"Truth is truth, there's no sense reinventing the wheel. If you got something that's a good product, why go out and beat your head against the wall and try to come up with it yourself?"
IPBiz asks: what if this were applied to the contents of patents?
The article continues:
These days, a lot of preachers would agree. The sermon — an oration traditionally expressing the thoughts of the cleric doing the talking — has entered the age of reruns. Topics and transcripts are available on sites like sermoncentral.com, pastors.com, sermonspice.com, and desperatepreacher.com. In the old days, when a preacher wanted to pinch a sermon, he had to consult a book, a magazine or a sermon anthology.
On the pro-plagiarism side: The plagiarism debate grew louder in recent months after a sermon site posted an essay by the Rev. Steve Sjogren titled, "Don't be original, be effective!" Sjogren urged pastors to quit spending time striving for originality and instead, to recite the words of better sermonizers.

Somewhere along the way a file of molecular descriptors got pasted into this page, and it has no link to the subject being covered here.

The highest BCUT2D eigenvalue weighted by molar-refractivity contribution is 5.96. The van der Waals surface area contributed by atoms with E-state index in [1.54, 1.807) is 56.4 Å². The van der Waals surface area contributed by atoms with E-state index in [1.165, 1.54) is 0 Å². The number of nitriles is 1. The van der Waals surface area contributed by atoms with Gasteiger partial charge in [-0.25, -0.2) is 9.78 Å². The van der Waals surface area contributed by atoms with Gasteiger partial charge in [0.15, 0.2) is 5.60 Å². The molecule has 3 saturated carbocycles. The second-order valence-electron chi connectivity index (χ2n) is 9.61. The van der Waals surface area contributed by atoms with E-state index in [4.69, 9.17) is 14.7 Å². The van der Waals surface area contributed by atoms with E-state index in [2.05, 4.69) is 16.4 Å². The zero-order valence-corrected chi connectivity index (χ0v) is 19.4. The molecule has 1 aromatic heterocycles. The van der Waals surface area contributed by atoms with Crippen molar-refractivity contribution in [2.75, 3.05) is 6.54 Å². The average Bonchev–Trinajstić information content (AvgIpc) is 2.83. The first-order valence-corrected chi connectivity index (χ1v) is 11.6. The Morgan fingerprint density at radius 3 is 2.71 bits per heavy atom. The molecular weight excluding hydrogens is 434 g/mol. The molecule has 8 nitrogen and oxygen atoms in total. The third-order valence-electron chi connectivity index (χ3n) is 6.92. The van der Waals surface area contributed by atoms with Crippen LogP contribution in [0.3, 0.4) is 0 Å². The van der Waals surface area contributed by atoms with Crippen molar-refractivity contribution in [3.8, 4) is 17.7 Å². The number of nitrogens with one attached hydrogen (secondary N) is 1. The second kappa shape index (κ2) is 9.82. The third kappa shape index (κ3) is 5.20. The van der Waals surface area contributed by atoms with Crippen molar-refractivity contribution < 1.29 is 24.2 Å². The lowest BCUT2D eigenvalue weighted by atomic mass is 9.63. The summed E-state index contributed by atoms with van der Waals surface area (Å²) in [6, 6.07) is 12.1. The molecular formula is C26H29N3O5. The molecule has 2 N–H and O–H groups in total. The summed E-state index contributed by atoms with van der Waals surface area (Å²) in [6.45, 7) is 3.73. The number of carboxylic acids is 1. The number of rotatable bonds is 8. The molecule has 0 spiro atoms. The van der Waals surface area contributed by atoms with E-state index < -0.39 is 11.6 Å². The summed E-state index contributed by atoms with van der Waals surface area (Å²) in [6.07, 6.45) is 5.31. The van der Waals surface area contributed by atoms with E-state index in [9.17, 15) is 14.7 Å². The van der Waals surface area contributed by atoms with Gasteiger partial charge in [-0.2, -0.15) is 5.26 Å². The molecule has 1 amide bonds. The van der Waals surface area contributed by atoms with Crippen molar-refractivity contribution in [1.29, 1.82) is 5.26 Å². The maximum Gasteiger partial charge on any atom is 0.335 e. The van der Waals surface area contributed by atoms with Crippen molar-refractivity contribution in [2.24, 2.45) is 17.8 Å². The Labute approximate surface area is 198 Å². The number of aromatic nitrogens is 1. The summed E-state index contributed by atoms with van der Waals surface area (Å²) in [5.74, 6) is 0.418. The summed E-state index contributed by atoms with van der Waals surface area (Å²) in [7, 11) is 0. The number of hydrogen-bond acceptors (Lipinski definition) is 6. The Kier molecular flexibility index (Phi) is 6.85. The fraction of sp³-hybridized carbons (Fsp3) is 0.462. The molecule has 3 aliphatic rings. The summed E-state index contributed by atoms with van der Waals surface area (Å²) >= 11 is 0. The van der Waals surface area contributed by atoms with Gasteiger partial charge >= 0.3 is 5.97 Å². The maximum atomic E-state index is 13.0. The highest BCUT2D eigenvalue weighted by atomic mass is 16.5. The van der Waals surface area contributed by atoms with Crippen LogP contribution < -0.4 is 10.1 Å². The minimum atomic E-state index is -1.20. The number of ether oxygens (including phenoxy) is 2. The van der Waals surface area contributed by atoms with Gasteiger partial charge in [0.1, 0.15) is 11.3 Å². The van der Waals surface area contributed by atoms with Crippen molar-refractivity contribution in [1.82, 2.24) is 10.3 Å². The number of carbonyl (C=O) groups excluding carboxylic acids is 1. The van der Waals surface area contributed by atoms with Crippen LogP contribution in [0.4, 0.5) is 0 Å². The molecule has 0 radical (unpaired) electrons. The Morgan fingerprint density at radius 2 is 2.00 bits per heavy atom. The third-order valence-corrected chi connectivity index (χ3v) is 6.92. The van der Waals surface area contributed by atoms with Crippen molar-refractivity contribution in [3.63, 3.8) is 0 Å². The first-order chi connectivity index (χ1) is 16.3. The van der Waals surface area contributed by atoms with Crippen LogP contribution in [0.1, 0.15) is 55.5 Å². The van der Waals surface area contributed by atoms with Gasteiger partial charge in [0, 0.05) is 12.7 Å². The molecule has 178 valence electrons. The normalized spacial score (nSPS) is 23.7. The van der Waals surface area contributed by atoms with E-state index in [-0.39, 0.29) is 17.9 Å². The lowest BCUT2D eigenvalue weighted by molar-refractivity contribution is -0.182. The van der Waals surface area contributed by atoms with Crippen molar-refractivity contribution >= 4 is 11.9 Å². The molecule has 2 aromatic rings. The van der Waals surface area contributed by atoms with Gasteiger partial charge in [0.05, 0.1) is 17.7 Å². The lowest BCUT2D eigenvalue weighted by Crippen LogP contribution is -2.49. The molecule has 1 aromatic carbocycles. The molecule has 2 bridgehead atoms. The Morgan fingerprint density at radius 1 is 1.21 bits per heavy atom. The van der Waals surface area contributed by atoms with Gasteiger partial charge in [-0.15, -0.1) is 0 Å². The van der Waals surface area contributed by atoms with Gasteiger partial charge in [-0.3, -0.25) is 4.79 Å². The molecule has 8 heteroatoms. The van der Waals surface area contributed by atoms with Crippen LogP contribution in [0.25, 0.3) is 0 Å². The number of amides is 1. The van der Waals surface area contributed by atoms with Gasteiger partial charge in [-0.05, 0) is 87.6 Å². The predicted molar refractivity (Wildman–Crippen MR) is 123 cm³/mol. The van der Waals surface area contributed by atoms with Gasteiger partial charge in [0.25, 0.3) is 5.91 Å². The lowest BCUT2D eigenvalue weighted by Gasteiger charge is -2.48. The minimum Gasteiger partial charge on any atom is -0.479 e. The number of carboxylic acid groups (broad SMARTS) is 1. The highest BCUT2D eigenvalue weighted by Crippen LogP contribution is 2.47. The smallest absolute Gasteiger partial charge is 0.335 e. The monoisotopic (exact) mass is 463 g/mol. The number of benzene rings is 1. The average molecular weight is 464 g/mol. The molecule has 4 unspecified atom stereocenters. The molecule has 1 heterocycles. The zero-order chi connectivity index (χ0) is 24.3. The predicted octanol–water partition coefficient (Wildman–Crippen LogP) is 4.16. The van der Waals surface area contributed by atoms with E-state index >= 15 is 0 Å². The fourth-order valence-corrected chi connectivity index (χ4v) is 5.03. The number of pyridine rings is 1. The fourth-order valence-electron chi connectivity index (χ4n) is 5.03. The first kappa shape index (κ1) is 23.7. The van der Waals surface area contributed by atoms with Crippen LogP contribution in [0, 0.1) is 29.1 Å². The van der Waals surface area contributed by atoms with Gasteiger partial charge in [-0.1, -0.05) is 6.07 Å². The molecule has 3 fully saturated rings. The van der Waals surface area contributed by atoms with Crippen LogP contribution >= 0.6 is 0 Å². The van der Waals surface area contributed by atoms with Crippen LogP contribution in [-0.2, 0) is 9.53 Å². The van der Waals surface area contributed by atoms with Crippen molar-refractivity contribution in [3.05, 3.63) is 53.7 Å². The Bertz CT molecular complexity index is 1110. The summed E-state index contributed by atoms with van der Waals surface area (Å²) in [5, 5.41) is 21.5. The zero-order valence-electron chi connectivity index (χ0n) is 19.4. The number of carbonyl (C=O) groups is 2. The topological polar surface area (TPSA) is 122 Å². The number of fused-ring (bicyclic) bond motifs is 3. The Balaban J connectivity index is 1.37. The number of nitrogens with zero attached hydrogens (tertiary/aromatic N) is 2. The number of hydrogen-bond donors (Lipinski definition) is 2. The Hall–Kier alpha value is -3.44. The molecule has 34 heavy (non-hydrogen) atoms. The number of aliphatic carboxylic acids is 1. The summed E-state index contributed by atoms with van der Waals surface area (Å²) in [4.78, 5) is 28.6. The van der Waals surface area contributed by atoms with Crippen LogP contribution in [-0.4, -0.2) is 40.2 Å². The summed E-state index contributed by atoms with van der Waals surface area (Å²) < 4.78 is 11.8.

IPBiz notes that the slogan "Don't be original, be effective!" is hauntingly familiar to the slogan "Plagiarize with pride," which appeared in the Harvard Business Review in 2004. The whole idea that copyists who effectively market ideas should be rewarded underlies much of the thinking of Jaffe and Lerner, who presented their ideas both in the Harvard Business Review and in a later book by Princeton University Press.
On the other side, Thomas G. Long, a preaching professor at the Candler School of Theology at Emory University in Atlanta is quoted: "To play easy with the truth, to be deceptive about where the ideas come from, is a lie."
The issue of attribution comes up, reminding one of statements made during the George Shultz plagiarism flap at Stanford:
Ministers don't agree about the necessity of attribution. Mark Evans, senior pastor at the Church at Rock Creek in Little Rock, Ark., says he routinely credits "Purpose Driven Life" author Rick Warren from the pulpit. Warren says that's unnecessary. "They are preaching a sermon, not footnoting a term paper," Warren writes in an e-mail.
IPBiz notes that the students at Ohio University didn't think it was necessary to footnote previously-done, well-understood material in their theses, which was merely background to the "sermons" they were delivering. Ohio University has decided otherwise.
[The text in the Naples newspaper came from Suzanne Sataline of The Wall Street Journal.]